Matelli has transformed The Green Gallery into a den of ennui and neglect, a space less sanctioned for art than vetoed by it.
Fuck It, Free Yourself! forcefully underscores this rejection of the status-quo. Seamlessly realized in porcelain and steel, two hundred-dollar bills burn casually on a table, perpetually consumed by the dancing fire. It is a dream magically rendered: an eternal flame.
Occupying marginal areas such as wall corners, fissures in the floor, and gaps around the edges are numerous weeds (Abandon), hyper-realistically rendered in painted bronze. Often seen as symbols of disregard or surrender, the weeds here are a celebration of the mundane and vulgar over the rare and precious. Permanently rebellious, the plants are nagging reminders of our fallibility and vanity, performing as unlikely heroic symbols.
In a suite of faux-monuments entitled Yesterday, Matelli renders elaborate structures from likenesses of playing cards, beer cans, cold pizza and cigarette butts. These testaments to wasted time appear perpetually verged on total collapse, their attraction a result of their seemingly built-in failure. Composed of polychrome bronze, Yesterday is a kind of cairn to the future, a testament to the inevitability of obsolescence and catastrophe.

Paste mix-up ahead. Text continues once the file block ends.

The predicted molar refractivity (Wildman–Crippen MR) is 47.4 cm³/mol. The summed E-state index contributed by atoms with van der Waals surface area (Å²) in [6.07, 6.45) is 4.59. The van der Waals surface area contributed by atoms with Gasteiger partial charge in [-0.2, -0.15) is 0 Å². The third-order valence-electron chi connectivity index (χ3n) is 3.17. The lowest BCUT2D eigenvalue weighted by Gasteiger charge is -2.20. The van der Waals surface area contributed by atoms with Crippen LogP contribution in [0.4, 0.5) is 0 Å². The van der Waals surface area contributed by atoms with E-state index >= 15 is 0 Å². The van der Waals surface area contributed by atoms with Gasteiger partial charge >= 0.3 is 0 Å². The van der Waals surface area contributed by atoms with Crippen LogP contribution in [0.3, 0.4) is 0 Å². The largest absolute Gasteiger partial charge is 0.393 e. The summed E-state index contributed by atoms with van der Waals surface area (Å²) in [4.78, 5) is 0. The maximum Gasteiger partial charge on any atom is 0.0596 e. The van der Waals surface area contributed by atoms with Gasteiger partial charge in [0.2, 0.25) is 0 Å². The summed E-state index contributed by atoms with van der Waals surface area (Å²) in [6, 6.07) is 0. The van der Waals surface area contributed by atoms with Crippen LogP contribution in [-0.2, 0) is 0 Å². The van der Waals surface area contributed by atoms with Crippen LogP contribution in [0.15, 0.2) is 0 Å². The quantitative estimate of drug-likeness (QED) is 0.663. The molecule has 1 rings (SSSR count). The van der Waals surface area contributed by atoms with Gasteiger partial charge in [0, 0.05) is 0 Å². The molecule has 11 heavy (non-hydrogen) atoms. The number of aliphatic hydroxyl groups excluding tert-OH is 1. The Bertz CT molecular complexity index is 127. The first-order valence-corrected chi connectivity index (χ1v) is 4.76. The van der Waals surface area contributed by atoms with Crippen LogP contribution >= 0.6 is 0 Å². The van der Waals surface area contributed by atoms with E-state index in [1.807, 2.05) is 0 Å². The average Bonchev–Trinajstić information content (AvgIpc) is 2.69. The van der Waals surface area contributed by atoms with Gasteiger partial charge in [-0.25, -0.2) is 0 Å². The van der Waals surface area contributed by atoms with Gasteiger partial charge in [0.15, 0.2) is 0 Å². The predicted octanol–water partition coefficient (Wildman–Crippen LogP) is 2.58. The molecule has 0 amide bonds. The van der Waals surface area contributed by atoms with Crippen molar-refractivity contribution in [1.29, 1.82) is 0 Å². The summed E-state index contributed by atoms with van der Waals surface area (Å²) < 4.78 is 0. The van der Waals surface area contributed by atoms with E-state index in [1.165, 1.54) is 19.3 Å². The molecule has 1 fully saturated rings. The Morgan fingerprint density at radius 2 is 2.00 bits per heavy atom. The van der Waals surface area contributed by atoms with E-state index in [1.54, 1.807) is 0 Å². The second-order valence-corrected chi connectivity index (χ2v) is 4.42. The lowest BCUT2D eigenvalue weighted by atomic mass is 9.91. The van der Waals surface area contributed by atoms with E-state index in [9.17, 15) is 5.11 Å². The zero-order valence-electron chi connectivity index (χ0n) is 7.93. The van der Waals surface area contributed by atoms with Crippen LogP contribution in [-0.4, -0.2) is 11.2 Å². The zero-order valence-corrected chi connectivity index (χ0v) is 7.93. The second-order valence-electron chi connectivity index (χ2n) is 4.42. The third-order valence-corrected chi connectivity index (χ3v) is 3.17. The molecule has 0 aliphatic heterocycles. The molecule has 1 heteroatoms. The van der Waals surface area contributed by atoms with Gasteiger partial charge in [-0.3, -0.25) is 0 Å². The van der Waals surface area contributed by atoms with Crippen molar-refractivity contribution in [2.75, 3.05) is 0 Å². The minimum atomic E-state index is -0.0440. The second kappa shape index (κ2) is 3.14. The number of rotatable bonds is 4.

Tony Matelli's work is a well-crafted play of illusions. Superficially Matelli's sculptures are immediately gratifying, like the special effects of Hollywood, but his hyper-realistic sculptures tend to have a thoughtful and deceptive depth. From painted bronze playing cards to full scale human manikins with real human hair, Matelli's sculptures not only exhibit a sophisticated technical execution but grapple with ideas that range from a stylized romanticism, that delves into personal destruction and reinvention, to the negation of consumer society. Matelli's pieces are memorable because they solicit a wonderful reaction of repulsion, humor, shock, fascination and confusion, while remaining pertinent and significant through their conceptual connotations.
This is evident in his sculpture from 2006, Fucked Couple, that embodies the ideas of perseverance and love, as a man and woman are violently mutilated to the point of absurdity, and still stand together, holding hands. Fuck It, Free Yourself! is the objectification of an act of cultural negation through burning money. Often his sculptures depict a denouement whose beginning and end can only be inferred. Amidst Matelli's works we find ourselves plunged into an intriguing memorial of our world and the artist's world.
Matelli often portrays characters or things that are barely getting by, things nearly dead, hopelessly lost or otherwise totally unwanted. Serving as metaphors for our own social malaise and general struggle for survival, Matelli’s sculptures mimic inner states of desolation, panic, ambivalence and despair. These states are often associated with trying to locate one’s self within the configuration of our social world—a tenuous process wherein alienation is all but assured.
TV Commercial for Yesterday by David Robbins: